Loosening rules on mining technique will harm region
from the Kentucky
Mountaintop removal, the destructive strip-mining practice that has ravished the Appalachian landscape for more than 20 years, is on the verge of gaining a stronger legal foothold if a proposed federal regulation becomes law.
The mining technique entails blowing the tops off mountains to make the coal inside more easily accessible, and a large amount of waste, known as spoil, is produced in the process. The proposed new regulation, which the Office of Surface Mining Reclamation and Enforcement published Friday, makes it easier for mine operators to dump the spoil within 100 feet of flowing streams as long as they agree to minimize damage to streams "to the extent possible."
But the proposal gives no specific guidelines about which waste-dumping practices fall outside the law. Instead, it says regulators will decide "on a case-by-case basis" whether mine operators have failed to do enough to avoid damaging the environment.
So whereas current law errs on the side of the environment - mine operators must get an exemption each time they put spoil in a stream, the Kernel reported Friday - the change, if enacted, will give waste-dumpers the benefit of the doubt.
A coal-industry representative downplayed the significance of the proposed change, saying it wouldn't lead to more mountaintop removal.
"This new change is intended to codify existing practices that have been occurring for the past 30 years," said Bill Caylor, president of the Kentucky Coal Association, in Friday's Kernel. "This does not mean that we will be doing more surface mining as a result of the change. It will be business as usual."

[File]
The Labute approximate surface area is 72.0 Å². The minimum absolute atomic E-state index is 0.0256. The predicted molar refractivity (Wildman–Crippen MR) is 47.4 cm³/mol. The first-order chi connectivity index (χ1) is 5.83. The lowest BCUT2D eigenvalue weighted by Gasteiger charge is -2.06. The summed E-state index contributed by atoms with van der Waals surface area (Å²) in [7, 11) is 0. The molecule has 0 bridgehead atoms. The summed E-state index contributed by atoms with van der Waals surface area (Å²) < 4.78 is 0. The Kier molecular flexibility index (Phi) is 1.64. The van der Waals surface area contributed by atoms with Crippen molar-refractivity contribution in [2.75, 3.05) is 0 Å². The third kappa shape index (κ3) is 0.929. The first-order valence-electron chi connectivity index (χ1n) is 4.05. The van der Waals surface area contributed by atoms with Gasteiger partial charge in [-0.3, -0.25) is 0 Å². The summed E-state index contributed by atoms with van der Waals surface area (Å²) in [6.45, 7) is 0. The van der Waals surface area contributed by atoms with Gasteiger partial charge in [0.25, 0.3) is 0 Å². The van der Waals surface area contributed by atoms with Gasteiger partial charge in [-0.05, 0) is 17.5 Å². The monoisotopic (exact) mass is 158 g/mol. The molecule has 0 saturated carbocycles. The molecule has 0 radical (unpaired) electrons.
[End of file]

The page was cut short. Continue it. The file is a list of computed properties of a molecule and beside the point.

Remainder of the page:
But business as usual is exactly the problem: Mountaintop removal has already done irreparable harm to waterways in Appalachia. By 2002, spoil from mining sites had already affected 724 miles, or 1.2 percent, of central Appalachian streams, according to the environmental impact statement accompanying the proposed change - and the damage isn't slowing down.
"If valley fills continue to be constructed at this rate," the statement said, "an additional 724 miles of headwater stream would be buried in 17 years or by 2018."
Mountaintop removal is not an issue that the UK community can comfortably ignore, even if the landscapes being ruined are hundreds of miles east of Lexington. Coal makes up 14 percent of Kentucky's economy and provides 90 percent of the state's electricity, according to figures on the state's Web site (http://www.kentucky.gov/). Even when we just flick on the lights, we're reaping the benefits of a mining practice that is ruining stream ecosystems in Appalachia.
Fortunately, the new rules won't take effect until at least the end of a 60-day period, which ends Oct. 23, for residents to submit comments about the proposal.
To comment online, go to the Federal eRulemaking Portal (http://www.regulations.gov/), select "Office of Surface Mining Reclamation and Enforcement" from the first drop-down box, and press "Submit."
On the list of results that comes up, find the document called "Excess Spoil, Coal Mine Waste, and Buffers for Waters of the United States," and press the talk-bubble image on the right to see the comment form.
Federal officials should be strengthening regulations on mountaintop removal, not making it easier for mine operators to harm Appalachian ecosystems. At this point, public outcry may be the only way to remind them of that. --------------------------------------------------------------------------------© Copyright 2007 KY Kernel
~~~~~~~~~~~~~~~~~~~~~~~~~~~~~~~~~~~~~~~~~~~~~~~~"Bringing Down the Mountains: the Impact of Mountaintop Removal on Southern West Virginia Communities," now available for preorder through the WVU Press, at amazon.com, or other fine on-line retailers.